Children who have experienced trauma and toxic stress have trouble stringing together events into a narrative. Often, their memories are fragmented and lack logic, predictability, or sequence. This is a source of distress and leads to a lack of agency and puzzling behavior. Reading and acting out lots of sequential stories supports children as they learn to tell their own story, to reorganize their sense of self, and to imagine a hopeful future. Picture books, with their visual content, ground students when stress impairs access to language.
Community Art Creation
Creating together makes students feel that they are important and they belong. My current library doesn’t lend itself to a big mural or sculpture, but these constraints led me to think about how students can make a small part of a bigger whole. I wanted to go beyond drawing, which frustrates some, to a more tactile, process-oriented task. Creating with rough, natural sticks, winding yarn in repetitive motion, some students fell into a meditative rhythm, while others found the courage to talk with peers and adults while their hands and eyes were busy. Because they were small parts of an amorphous whole, students were able to make extra yarn sticks and keep them as “fidget tools.”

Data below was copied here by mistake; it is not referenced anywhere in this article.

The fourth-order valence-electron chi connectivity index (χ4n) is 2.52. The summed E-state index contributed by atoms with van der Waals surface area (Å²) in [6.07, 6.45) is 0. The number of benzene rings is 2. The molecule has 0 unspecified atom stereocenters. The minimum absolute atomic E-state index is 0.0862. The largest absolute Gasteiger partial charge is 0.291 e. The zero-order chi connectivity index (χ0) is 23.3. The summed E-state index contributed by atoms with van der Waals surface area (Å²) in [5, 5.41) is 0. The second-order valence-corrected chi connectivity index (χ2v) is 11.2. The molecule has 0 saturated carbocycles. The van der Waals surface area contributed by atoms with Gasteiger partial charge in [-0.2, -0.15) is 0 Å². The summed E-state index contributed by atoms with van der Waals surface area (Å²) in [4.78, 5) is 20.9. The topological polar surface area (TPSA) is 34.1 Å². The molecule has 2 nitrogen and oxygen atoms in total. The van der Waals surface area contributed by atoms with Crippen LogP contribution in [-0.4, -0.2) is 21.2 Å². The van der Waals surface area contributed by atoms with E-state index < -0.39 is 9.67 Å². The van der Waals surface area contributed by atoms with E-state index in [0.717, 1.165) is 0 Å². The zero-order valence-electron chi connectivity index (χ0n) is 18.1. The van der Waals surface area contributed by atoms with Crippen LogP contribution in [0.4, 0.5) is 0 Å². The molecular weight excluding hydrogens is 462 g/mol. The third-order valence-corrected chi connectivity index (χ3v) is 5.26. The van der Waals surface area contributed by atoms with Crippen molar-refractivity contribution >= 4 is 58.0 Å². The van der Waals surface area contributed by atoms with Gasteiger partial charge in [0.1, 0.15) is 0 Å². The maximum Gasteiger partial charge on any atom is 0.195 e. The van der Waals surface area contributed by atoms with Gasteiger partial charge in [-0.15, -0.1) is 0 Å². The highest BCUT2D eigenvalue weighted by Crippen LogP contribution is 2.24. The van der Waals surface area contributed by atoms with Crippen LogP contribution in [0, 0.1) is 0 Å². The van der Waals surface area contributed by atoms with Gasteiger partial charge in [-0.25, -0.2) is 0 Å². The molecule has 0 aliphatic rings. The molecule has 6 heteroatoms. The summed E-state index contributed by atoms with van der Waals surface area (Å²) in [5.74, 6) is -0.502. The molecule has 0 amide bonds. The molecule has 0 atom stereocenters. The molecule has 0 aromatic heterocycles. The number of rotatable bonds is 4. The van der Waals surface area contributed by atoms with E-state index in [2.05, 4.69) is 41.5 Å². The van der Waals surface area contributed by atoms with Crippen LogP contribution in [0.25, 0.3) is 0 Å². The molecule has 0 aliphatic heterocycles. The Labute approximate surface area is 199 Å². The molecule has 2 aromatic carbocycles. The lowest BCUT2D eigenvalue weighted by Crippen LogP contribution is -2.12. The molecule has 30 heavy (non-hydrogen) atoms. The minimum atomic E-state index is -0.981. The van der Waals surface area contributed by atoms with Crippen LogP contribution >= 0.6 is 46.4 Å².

A Good Secret
The Art-Fence was a delicious secret between me and the 1st graders, as we slowly spun it together to reveal to the King Open community. It was a spontaneous idea, born of a storytime question: “Our recess yard is ugly. Can we knit it a sweater?” We brainstormed how to do it (I am ambitious, but was not going to teach 50 1st graders to knit). I told them they could of course tell their grown-ups at home - that no grown-up should ever make them keep a secret. Otherwise, we worked furtively through the winter days. It created a cozy safety in our library and was a favorite activity even after the fence was done. For students who hold onto “bad secrets,” this was a reorganizing frame: a secret gift we were creating together, for others.